9/11: SHAKEN AND STIRRED TOWARD HEAVEN

God's Call: To Rebuild or Reset?

God’s Call: To Rebuild or Reset?

“…set your hearts on things above on things above, where Christ is seated at the right hand of God.  Set your minds on things above, not on earthly things.”  (Colossians 3:1-2)

A crazy thought passed through my mind one evening years ago while on a beautiful Caribbean cruise with my whole family.  It was a moment in time with no hardship, no illness, no worries….marriages and families flowing together like the waves upon the sea.  I brushed away thoughts of heaven and thought, ‘how could it be better than this?’

“But the ship struck a sandbar and ran aground…the stern was broken to pieces by the pounding of the surf.” (Acts 27)

The surprise of tragedy, betrayal and loss serve to shake and crush such crazy thoughts. Grief and anguish can depress and embitter or divinely redirect our hearts and thinking heavenward, and with great gain.  Yet, enemy attacks, storms and shipwrecks are tools in the hand of Sovereign God, changing the course of men – as they reset their hearts, their minds and their final destination.

Why is it important – utterly crucial – to long for heaven?

“For where your treasure is, there your heart will be also.”  (Matthew 6:21)

Love for, even friendship with, this world does not dilute our relationship with the Lord – it plants seeds of contempt toward Him.  “Friendship with the world is hatred toward God.” (James 4:4)  Loosening our grip on the things of this world…even our health, beauty, and possessions, often prepares us for a greater measure of the Lord Himself.

While a comfortable and benign temperature in the physical realm, lukewarm is a deadly state for those chosen by the Lord (Rev 3:16).  To spare us this ‘sickening’ condition, the Lord often stokes the embers in our life, creating a fire in which He will appear.  When He burns away the dross of worldliness and our grip upon the temporal, our eyes can better focus on heavenly realms.  Beloved Apostle John was a vessel of honor for God’s glory,

“I, John, your brother and companion in the suffering and kingdom and patient endurance that are ours in Jesus, was on the island of Patmos because of the word of God and the testimony of Jesus.  On the Lord’s Day I was in the Spirit….” (Rev 1:9)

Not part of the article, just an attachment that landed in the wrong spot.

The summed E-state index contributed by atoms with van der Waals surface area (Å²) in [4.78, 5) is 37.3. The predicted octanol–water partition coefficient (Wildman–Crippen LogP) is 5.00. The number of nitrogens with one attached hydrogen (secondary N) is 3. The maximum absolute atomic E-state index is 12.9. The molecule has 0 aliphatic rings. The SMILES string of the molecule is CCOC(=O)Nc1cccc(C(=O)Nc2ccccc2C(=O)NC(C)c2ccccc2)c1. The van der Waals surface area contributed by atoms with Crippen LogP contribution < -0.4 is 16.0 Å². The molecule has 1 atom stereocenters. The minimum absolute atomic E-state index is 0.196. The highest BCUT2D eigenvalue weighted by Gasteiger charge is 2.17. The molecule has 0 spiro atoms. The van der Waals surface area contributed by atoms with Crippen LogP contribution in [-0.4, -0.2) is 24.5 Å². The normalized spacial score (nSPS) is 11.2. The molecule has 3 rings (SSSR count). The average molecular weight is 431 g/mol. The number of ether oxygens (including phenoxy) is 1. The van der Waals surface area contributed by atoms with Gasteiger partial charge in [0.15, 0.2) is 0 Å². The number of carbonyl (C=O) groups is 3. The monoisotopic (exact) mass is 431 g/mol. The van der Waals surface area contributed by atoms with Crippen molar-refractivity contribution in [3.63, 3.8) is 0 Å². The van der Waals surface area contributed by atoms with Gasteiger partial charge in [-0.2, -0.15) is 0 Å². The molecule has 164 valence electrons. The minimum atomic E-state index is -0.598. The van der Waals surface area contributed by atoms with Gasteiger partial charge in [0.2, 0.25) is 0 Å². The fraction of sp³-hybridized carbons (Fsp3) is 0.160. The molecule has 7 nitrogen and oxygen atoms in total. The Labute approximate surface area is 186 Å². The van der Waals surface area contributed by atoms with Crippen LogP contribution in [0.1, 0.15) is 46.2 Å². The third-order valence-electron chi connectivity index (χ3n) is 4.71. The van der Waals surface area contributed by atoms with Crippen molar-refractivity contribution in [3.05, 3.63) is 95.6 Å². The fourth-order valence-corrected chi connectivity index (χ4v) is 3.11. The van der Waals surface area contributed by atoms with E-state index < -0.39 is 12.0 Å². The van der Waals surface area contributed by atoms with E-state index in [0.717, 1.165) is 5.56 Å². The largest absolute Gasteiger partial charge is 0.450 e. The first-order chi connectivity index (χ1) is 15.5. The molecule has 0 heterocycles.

Separated from the world in a barren place of loneliness and suffering, John was given astounding revelations of Jesus Christ, the last days and the coming Kingdom of God.  We  marvel at theses scriptures yet lose sight of the man used by God to deliver them – frail and elderly, at least 90 years old, stripped away from every worldly comfort.  Crushed in a place of great deprivation and suffering, heaven was magnified before him.  John’s longing for his Savior’s return became a singular focus personified in the ending verses of Holy Scripture, “Come, Lord Jesus”.

Is this yearning within you and meToday, the Lord’s return seems very inconvenient, even disruptive to our plans; we would rather He return after a pending project, after an upcoming wedding, or following the big vacation.  However pious and upright, most Christians do not want the Lord to really interfere with their lives. For the sake of our eternal life and His honor, ‘fiery trials’ often set our agendas and lukewarm lives aflame.  Death, anguish, betrayal and loss rout out futile confidence in the things and people of this world.

A dreadful emptiness often overshadows unbelievers when foundations are suddenly shaken.  For the believer in Christ however, there is a living hope.  We may be knocked down, but not knocked out.  The Holy Spirit revives us to fight once again, each round testifying of God’s faithfulness.  It is the mauled sheep who cling to the Good Shepherd and with Him find healing, restoration, – green pastures, quiet waters, and paths of righteousness promised in Psalm 23.   From the “valley of the shadow of death” comes the renewed focus on eternity as we anticipate “the house of the Lord forever.” (Psalm 23)

Jesus said,

“In My Father’s house are many rooms….I am going there to prepare a place for you”.    (John 14:2)

Whether translated as ‘rooms’, ‘dwelling places’, or ‘mansions’ the Lord promises His followers a prepared place in His Kingdom.   We cling to this belief in death, but does this anticipation order our priorities and reshape our thinking on earth?  Are we ‘storing our treasures in heaven’, towards the things of eternal value?

The Lord may use a fiery furnace to burn off stumbling blocks of sin and compromise, raising our temperature well above lukewarm.  Thrashing waves upon our sailing ship often change our focus and our course.  Yet, whether through daily seeking and renewal through God’s Word or through the pressing and shaking of trials, it is incumbent upon God’s people to divest from this ‘condemned’ world and align ourselves with the purposes of God. God is not calling us to put our hopes in this fallen world any more than we would invest in a foreclosed bank.

In the ‘last days’ let us join Abraham and other heroes of the faith as they set their hearts and minds,